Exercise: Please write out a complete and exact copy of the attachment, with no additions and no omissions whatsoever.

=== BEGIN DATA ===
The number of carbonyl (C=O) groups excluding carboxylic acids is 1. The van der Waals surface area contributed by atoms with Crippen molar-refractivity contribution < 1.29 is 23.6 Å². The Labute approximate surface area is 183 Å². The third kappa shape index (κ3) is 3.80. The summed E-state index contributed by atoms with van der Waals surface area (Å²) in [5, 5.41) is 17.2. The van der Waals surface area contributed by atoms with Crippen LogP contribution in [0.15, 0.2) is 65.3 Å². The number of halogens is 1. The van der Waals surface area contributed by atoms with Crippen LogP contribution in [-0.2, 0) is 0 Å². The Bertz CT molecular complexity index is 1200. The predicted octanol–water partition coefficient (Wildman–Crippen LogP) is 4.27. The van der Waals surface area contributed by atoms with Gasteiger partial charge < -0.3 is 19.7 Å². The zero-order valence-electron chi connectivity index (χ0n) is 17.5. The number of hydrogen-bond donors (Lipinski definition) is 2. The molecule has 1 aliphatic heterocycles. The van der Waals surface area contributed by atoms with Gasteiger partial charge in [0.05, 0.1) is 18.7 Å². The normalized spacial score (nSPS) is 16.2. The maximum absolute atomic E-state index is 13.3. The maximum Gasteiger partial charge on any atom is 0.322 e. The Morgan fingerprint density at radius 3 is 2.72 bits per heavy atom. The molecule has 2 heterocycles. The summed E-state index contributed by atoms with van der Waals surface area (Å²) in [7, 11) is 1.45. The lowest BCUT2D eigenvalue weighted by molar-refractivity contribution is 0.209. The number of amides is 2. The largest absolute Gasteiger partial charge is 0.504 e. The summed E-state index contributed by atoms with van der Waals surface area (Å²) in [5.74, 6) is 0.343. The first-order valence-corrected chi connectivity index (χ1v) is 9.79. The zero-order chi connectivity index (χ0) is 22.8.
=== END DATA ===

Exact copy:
The number of carbonyl (C=O) groups excluding carboxylic acids is 1. The van der Waals surface area contributed by atoms with Crippen molar-refractivity contribution < 1.29 is 23.6 Å². The Labute approximate surface area is 183 Å². The third kappa shape index (κ3) is 3.80. The summed E-state index contributed by atoms with van der Waals surface area (Å²) in [5, 5.41) is 17.2. The van der Waals surface area contributed by atoms with Crippen LogP contribution in [0.15, 0.2) is 65.3 Å². The number of halogens is 1. The van der Waals surface area contributed by atoms with Crippen LogP contribution in [-0.2, 0) is 0 Å². The Bertz CT molecular complexity index is 1200. The predicted octanol–water partition coefficient (Wildman–Crippen LogP) is 4.27. The van der Waals surface area contributed by atoms with Gasteiger partial charge < -0.3 is 19.7 Å². The zero-order valence-electron chi connectivity index (χ0n) is 17.5. The number of hydrogen-bond donors (Lipinski definition) is 2. The molecule has 1 aliphatic heterocycles. The van der Waals surface area contributed by atoms with Gasteiger partial charge in [0.05, 0.1) is 18.7 Å². The normalized spacial score (nSPS) is 16.2. The maximum absolute atomic E-state index is 13.3. The maximum Gasteiger partial charge on any atom is 0.322 e. The Morgan fingerprint density at radius 3 is 2.72 bits per heavy atom. The molecule has 2 heterocycles. The summed E-state index contributed by atoms with van der Waals surface area (Å²) in [7, 11) is 1.45. The lowest BCUT2D eigenvalue weighted by molar-refractivity contribution is 0.209. The number of amides is 2. The largest absolute Gasteiger partial charge is 0.504 e. The summed E-state index contributed by atoms with van der Waals surface area (Å²) in [5.74, 6) is 0.343. The first-order valence-corrected chi connectivity index (χ1v) is 9.79. The zero-order chi connectivity index (χ0) is 22.8.